They soon realized, however, that Parker had the possibility of becoming quite a successful model. Soon thereafter, Parker would become the most successful model of the 1950s, helping push the Ford's agency to number one. In the 1940s and 1950s, the Fords represented top models Mary Jane Russell, Carmen Dell'Orefice, and Dovima. By 1954, the Fords were extremely successful and were living in a duplex apartment on Park Avenue. To make sure that their models were the most successful, the Fords provided hair dressers, dermatologists, and Eileen dispensed diet advice constantly. She allowed models to live with her to "keep a close eye on them so they'd stay out of trouble and make their early morning appointments." Eleven (11) of Ford's busiest models were featured on the April 1955 issue of McCall's magazine (Parker, Leigh, Jean Patchett, Patsy Shally, Lillian Marcuson, Nan Rees, Leonie Vernet, Georgia Hamilton, Dolores Hawkins, Kathy Dennis, and Mary Jane Russell). Ford pushed for standardized hours and wages. She enforced rules about what models could and could not do (for example, showing “excessive amounts of bosom” in a photo was a no-no)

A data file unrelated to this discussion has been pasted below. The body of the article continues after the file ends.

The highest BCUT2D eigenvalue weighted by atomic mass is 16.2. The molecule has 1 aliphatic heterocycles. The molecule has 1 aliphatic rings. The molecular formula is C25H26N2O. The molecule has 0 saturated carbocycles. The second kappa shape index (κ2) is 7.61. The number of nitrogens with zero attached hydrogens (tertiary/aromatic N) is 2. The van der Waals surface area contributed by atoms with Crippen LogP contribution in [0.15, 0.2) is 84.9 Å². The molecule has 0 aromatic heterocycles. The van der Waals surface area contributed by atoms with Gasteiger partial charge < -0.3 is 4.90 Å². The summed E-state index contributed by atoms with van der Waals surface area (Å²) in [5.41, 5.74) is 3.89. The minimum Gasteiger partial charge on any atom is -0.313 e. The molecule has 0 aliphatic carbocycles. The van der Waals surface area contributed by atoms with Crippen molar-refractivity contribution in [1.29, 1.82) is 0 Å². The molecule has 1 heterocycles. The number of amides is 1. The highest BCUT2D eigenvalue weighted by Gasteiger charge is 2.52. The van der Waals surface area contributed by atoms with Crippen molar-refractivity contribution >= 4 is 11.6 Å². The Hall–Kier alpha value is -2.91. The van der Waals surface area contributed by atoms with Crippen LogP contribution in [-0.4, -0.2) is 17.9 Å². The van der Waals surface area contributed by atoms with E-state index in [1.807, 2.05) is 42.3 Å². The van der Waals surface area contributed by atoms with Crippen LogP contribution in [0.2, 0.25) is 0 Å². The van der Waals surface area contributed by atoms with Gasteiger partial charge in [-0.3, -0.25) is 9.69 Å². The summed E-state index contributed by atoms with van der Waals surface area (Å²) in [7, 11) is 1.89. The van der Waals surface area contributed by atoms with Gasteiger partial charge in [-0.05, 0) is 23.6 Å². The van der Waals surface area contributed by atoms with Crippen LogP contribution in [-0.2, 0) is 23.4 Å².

The Fords' marriage became tense. Jerry told Eileen to "mend (your) ways or we'll be divorced!" She told author Michael Gross in a 1990s interview, "... so I mended my ways. That's why I'm so docile now." By the late 1950s, Eileen had given birth to four children: Jamie, Billy, Katie, and Lacey.